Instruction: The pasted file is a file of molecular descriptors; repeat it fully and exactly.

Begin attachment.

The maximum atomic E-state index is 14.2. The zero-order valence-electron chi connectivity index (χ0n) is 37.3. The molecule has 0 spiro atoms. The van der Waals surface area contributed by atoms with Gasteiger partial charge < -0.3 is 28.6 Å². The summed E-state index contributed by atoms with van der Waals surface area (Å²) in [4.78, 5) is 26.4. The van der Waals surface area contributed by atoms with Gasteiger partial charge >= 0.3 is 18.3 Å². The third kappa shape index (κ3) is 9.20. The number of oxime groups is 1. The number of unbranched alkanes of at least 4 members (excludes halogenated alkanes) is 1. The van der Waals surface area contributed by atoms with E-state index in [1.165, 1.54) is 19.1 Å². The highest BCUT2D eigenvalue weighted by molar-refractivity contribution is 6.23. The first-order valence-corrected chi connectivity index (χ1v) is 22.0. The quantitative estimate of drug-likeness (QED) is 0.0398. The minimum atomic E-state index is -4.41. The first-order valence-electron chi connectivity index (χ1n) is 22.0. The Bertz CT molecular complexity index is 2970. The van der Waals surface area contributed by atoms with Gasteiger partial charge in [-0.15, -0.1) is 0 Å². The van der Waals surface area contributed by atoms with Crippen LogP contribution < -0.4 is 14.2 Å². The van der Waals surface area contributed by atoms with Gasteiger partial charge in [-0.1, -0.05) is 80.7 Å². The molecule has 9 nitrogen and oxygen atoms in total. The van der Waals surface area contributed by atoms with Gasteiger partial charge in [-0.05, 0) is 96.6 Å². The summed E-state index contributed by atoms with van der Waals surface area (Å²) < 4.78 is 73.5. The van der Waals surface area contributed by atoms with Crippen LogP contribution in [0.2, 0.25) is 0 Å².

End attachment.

The maximum atomic E-state index is 14.2. The zero-order valence-electron chi connectivity index (χ0n) is 37.3. The molecule has 0 spiro atoms. The van der Waals surface area contributed by atoms with Gasteiger partial charge < -0.3 is 28.6 Å². The summed E-state index contributed by atoms with van der Waals surface area (Å²) in [4.78, 5) is 26.4. The van der Waals surface area contributed by atoms with Gasteiger partial charge >= 0.3 is 18.3 Å². The third kappa shape index (κ3) is 9.20. The number of oxime groups is 1. The number of unbranched alkanes of at least 4 members (excludes halogenated alkanes) is 1. The van der Waals surface area contributed by atoms with E-state index in [1.165, 1.54) is 19.1 Å². The highest BCUT2D eigenvalue weighted by molar-refractivity contribution is 6.23. The first-order valence-corrected chi connectivity index (χ1v) is 22.0. The quantitative estimate of drug-likeness (QED) is 0.0398. The minimum atomic E-state index is -4.41. The first-order valence-electron chi connectivity index (χ1n) is 22.0. The Bertz CT molecular complexity index is 2970. The van der Waals surface area contributed by atoms with Gasteiger partial charge in [-0.15, -0.1) is 0 Å². The van der Waals surface area contributed by atoms with Crippen LogP contribution < -0.4 is 14.2 Å². The van der Waals surface area contributed by atoms with Gasteiger partial charge in [-0.1, -0.05) is 80.7 Å². The molecule has 9 nitrogen and oxygen atoms in total. The van der Waals surface area contributed by atoms with Gasteiger partial charge in [-0.05, 0) is 96.6 Å². The summed E-state index contributed by atoms with van der Waals surface area (Å²) < 4.78 is 73.5. The van der Waals surface area contributed by atoms with Crippen LogP contribution in [0.2, 0.25) is 0 Å².